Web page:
Tom Givens defined his expectation of success in this course in his opening statement as paraphrased, “ The goal of this class is to make someone else a better shooter”.
Advanced Instructor’s Course focused on the academics of training, shooting, target selection and scoring, and adult education. We all participated in different drills, test, and qualifications, but the primary object was also to instruct your partner. Diagnosing different shooting problems is challenging at this level, as most of the shooters range from competent to master level. Teamwork between the instructor and shooter is essential, therefore clear and precise communication is a necessity.
When I coach someone new, I watch what they are doing with my full concentration without a preconceived solution in mind. When I see what does not belong, or stands out, I ask a question such as “tell me about your support hand?” This allows the shooter to focus on the area of concern. Sometimes they can tell me in detail about the problem, but most of the time there is an apparent lack of understanding. Now we can communicate together, and work on a solution as a team. When the problem is solved together, we both share in the success. I find great joy in helping others, sometimes to the detriment of my own progress, but what is truly important is the clearly defined goal of success, “help others become better”.
I watched an extraordinarily good shooter overcome a continuing mental error, or self-fulfilling prophecy, after a brief talk about his skill level now, and following the process of shooting until finished. I could tell by his posture that he was fully engaged with the process, and of course this produced a perfect score. I immediately walked over to him and offered my congratulations. As we talked I reminded him that from this moment on, he is now in control of his shooting by following the process. This is the reason we teach, and I am grateful to Tom Givens for putting the focus on building good instructors.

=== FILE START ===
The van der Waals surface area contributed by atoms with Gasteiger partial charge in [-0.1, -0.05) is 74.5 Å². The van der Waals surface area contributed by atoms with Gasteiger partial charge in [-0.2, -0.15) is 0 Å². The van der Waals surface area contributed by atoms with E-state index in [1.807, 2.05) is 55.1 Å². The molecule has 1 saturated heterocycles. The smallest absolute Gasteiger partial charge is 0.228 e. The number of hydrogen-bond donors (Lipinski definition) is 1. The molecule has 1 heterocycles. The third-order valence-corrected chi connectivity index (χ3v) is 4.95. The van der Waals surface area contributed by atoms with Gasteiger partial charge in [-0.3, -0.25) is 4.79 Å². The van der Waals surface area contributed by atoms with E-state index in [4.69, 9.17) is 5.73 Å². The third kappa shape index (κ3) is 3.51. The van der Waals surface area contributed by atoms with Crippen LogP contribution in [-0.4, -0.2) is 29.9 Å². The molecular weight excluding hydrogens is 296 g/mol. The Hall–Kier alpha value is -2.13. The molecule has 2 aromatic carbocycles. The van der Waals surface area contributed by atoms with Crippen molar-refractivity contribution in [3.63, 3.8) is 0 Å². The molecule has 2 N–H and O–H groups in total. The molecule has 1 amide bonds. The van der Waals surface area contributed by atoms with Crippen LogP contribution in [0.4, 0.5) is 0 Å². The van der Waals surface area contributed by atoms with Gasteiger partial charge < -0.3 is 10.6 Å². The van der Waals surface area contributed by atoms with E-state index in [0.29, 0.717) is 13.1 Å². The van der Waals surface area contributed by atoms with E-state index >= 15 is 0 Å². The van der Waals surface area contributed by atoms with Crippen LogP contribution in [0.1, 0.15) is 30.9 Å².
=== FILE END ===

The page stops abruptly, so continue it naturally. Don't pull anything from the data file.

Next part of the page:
This weekend was difficult for me personally, as I had suffered a groin pull, that left me unable to move without a cane and brace. After spending 6 months in a wheelchair after my motorcycle accident in the late 80’s, I have a real concern over being disabled. I followed my own advice, and focused on the process during class, allowing me to shoot consistently well. Ultimately, we must be a good teacher to ourselves, making corrections without emotional turmoil.
There are many great athletes that can shoot extraordinarily well, however that does not make you a teacher, instead putting the emphasis on helping shooters meet their goals of success above our own progress.
This class is called Advanced Instructor, and our emphasis must be on teaching and building better shooters. Thank you Lee Weems of First Person Safety for hosting this course. I enjoyed working with all the great shooters that are part of the Rangemaster family, and I look forward to my continued growth as an instructor.